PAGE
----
Burn Our Bodies Down is a suspenseful read with interesting prose that sets up a premise of mystery, mothers, and murder until it reveals its unexpected truths which are rotting seeds of the bizarre, the twisted, and the weird. If you enjoy stories with suspense, horror, and the creepy unnatural (what would you even call it? Sci-fi? Supernatural?) then perhaps this read will delight you with every bite. As for me, I wish I had the version sans fruit clones.


Meet Rory Power!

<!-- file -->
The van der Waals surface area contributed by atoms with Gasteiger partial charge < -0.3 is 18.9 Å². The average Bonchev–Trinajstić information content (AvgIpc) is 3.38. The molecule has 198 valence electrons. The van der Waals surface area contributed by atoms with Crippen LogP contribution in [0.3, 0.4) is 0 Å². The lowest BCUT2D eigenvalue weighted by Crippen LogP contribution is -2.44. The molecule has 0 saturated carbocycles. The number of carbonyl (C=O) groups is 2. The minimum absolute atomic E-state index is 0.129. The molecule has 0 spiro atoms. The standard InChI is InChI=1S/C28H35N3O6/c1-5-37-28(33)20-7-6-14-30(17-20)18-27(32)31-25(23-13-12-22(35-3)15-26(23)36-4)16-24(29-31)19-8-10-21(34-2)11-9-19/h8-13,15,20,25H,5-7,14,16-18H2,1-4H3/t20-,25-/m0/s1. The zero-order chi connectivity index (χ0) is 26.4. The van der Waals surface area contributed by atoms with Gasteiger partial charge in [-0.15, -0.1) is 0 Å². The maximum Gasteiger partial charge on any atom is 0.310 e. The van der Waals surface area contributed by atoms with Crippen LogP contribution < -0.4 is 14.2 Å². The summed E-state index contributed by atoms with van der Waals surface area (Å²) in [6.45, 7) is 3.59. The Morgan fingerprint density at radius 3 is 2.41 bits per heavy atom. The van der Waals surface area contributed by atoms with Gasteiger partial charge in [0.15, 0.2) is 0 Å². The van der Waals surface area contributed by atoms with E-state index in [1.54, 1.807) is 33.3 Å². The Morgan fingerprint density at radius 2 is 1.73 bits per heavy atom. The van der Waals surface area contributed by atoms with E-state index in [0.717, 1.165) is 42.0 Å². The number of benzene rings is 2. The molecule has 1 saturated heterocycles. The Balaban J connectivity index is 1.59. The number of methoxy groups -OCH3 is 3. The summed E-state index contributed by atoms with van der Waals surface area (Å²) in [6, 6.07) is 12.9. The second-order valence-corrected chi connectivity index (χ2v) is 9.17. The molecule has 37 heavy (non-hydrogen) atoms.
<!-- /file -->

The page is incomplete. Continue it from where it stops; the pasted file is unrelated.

Rory Power grew up in New England, where she lives and works as a crime fiction editor and story consultant for TV adaptation. She received a Masters in Prose Fiction from the University of East Anglia, and thinks fondly of her time there, partially because she learned a lot but mostly because there were a ton of bunnies on campus. 

She is represented by Daisy Parente at Lutyens & Rubinstein and Kim Witherspoon at InkWell Management.

Website | Goodreads | Twitter